“The Last Stand” – 3.5 STARS


It only took a couple of cameos to get Arnold Schwarzenegger back in form and now he’s back (yes I just said that) in “The Last Stand”. You would never doubt that this is a standard Schwarzenegger picture except for the fact that the days of the one-man-army seem to be gone. But don’t misunderstand me, Arnie still pumps a ton of lead, fires the one-liners, and kicks plenty of bad guy butt. It’s just that he’s older, he knows it, and the movie takes that into account. In fact, the movie has a lot of fun with it which is just one of the reasons why it works as a whole.

First off, this is an old school action picture and that will automatically turn off some people. Some will dismiss it as retro cheese while others will dismiss it as simply mindless entertainment. I can’t argue with either of those assessments other than to say it shouldn’t be dismissed. “The Last Stand” has its share of cheesiness but intentionally so. And it’s certainly not stimulating, thought-provoking cinema but it never pretends to be. It’s a simple, straightforward movie without an ounce of pretension and it.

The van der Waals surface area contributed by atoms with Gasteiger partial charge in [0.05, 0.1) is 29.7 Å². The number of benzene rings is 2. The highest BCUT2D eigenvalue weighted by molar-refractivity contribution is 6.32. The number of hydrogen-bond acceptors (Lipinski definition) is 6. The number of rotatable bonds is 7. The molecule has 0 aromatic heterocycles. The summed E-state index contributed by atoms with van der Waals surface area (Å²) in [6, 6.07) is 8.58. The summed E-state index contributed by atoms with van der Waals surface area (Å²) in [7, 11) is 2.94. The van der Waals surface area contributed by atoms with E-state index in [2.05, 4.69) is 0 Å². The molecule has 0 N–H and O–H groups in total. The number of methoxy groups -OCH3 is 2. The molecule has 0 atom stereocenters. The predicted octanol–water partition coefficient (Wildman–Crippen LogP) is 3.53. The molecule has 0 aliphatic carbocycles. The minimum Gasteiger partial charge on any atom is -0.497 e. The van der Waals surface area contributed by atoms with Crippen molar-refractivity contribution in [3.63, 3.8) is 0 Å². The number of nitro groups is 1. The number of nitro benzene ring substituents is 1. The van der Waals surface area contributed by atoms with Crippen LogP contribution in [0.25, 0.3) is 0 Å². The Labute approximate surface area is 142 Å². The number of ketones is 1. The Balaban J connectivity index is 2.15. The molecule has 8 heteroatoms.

Schwarzenegger plays the sheriff of a small Arizona town named Sommerton which sits near the Mexican border. It’s a quiet little town and nothing happens there, that is until a local farmer (played by Harry Dean Stanton in a wonderful cameo) is found shot to death. It turns out his murder is connected to the escape of a powerful drug cartel boss in Las Vegas. The drug lord, named Cortez, is heading to the Mexican border and Sommerton is the only town that stands in his way. Needless to say, Arnie and company use the town as the last stand between Mexico and this murderous kingpin.